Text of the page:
Personally, I would suggest any young person currently living in France to get their bac and study elsewhere, where universities don't fall apart, internships are for college students learning hands-on, and where college graduates find jobs (perhaps not well-paid but at least better than 400E/month). Where, generally, there's a sense of hope for youth - something totally lacking in France.
http://tinyurl.com/2fj9nv2

MYOS

Anonymous said...

ps: the reply above may seem pessimistic, but it comes from the realization that if my kids didn't have opportunities most of their classmates don't have, they'd be screwed. I don't know whether there are people out here who live in provincial towns and kids in French schools, it'd be interesting to see whether they're more optimistic.
"Fearful, demoralized" is a pretty good assessment but not one I'd usually apply to kids - even college kids in the US, with dwindling job prospects, seem hopeful that if they work hard, try their best, keep their uniqueness while joining the rat race, they'll find a job. And not as part-time cashiers (even if nowadays many think they'll have to do that for a little while after college, most believe it'll be temporary.)
Reading Moisi, I get the sense he observes but doesn't quite understand (I do not know where Moisi lives and whether he has kids, but I'm willing to bet he doesn't have a teenager enrolled in a school in a little town far from Paris.)
Also, could "protesting" have become a way to fight "fatalism"?

Lau said...

I find 'Anonymous' post absolutely excessive, it is honestly hard not to read resentment due to bad personal experience in it.
I happened to be a "provincial town" kid (WTH do you really think all the students attending grandes écoles in Paris actually grew up in Paris ? That all the students in the parisian prep schools are actually parisian ?), that have climbed the educational ladder from a 900 ppl village to a Grande Ecole and then MIT without having the "proper background" or the "right connections", just through hard work and motivation. I am not saying my example is a proof that the system is working well (far from it), I just think that I know what I am talking about.

Students in Grandes Ecoles are not those who have the best "connections" or the best background. in fact, they mostly come from middle class family (I have never seen many sons of rich families, these ones go to private business schools, not to the public grandes écoles. Jean Sarkozy could have gone to Harvard if he had been an american, he could never have attended Polytechnique), and from all over the country. Maybe you think one has to be from an ethnic minority to be 'middle class'? Don't forget there is a world (called the 'middle class') between the well-connected elite and the poorest of the nations.

Now I naturally recognize that there are many problems in the French educational system, notably its elitist structure and culture that makes self-confidence an absolutely essential asset (to go through the hardship of the high-school and prep-school years).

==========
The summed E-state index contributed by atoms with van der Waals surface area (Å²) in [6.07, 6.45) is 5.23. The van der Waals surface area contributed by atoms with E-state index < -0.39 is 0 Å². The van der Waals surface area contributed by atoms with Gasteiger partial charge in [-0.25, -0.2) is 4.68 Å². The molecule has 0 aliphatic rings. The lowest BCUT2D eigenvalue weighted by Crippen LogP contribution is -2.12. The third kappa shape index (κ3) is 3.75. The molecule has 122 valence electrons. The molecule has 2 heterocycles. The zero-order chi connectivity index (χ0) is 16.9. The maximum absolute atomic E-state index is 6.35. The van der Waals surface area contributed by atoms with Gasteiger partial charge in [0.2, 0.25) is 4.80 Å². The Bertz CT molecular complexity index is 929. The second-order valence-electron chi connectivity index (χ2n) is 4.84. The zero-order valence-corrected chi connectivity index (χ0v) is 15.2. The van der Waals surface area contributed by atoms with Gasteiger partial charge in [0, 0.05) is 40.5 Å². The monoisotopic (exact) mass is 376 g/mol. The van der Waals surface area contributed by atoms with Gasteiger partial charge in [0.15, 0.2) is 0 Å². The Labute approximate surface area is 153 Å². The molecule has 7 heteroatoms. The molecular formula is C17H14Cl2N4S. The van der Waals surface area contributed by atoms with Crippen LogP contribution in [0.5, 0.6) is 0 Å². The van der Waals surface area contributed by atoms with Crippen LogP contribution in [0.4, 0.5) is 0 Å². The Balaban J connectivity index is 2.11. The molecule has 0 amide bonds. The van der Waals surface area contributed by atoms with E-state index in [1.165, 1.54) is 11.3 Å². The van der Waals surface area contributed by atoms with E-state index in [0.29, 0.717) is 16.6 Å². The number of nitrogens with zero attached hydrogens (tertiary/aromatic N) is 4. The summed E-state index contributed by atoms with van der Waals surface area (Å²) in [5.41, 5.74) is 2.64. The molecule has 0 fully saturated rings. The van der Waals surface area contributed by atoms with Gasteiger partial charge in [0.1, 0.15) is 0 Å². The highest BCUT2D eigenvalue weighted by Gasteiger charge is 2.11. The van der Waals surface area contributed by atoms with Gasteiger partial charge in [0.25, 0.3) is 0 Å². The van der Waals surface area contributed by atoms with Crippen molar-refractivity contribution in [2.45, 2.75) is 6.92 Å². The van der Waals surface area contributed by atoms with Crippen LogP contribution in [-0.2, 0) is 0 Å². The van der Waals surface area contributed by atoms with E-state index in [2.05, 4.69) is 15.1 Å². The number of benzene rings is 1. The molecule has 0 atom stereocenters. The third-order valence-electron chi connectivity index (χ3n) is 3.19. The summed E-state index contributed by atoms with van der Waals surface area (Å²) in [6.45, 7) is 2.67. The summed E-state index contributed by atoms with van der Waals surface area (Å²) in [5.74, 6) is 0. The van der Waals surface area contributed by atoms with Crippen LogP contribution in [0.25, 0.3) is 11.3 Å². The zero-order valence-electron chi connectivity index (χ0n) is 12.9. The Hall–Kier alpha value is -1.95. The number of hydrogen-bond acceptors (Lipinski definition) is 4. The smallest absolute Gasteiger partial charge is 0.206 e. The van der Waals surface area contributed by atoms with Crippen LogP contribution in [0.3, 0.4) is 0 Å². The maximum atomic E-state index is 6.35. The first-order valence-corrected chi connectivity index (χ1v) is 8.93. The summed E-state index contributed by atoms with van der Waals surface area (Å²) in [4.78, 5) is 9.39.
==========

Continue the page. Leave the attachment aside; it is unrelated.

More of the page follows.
One problem is a French kid (and I was like that) seems not able to be confident in his/her potential if no one (e.g. an uncle that went to Polytechnique) is there to motivate him/her. Is that entirely to be blamed on the 'system' ?
Another problem is that the French educational system is very centrifugal: the winners (not necessarily the sons of the elite) take it all, and the others are condemned to struggle at selling their résumé.

Unknown said...

I happen to have taught at HEC for several years. It was several years ago, but I don't think things have changed so much. I taught first year students. For each of my classes, I got a "fiche d'identité" for each student. The fiche indicated where each student was from and what his or her parents did, among other things. The overwhelming majority of my students were from Paris and, among those students, from certain arrondissements. The "fiche" actually provided this information. It will surprise no one who knows France and Paris well to learn that most of the Paris students were from a small number of fairly affluent arrondissements.* Lots of kids from the 7th, the 16th and the 5th (etc.), not so many from the 19th or 20th. In fact, not one from either of those arrondissements. I had one student in 4 years of teaching from the 13th. She was Asian, which was in and of itself a miraculous thing to see at the time.
Now for the professions of the parents: naturally, the fathers had jobs associated with the elites (except for the Asian student). Doctors, lawyers, capitaines d'industrie, high-ranking civil servants, etc. Mothers were often listed as "femme au foyer," but those who did work were most often employed by France's Education Nationale as teachers. Another HEC professor explained that this should come as no surprise: thanks to their experience with the educational system, they were able to ensure "les meilleurs tuyaux" and good orientation for their kids.

* It may be the case that some of these were students from La France Profonde who had come to Paris to do their prépa, living in chambres de bonnes in good quartiers.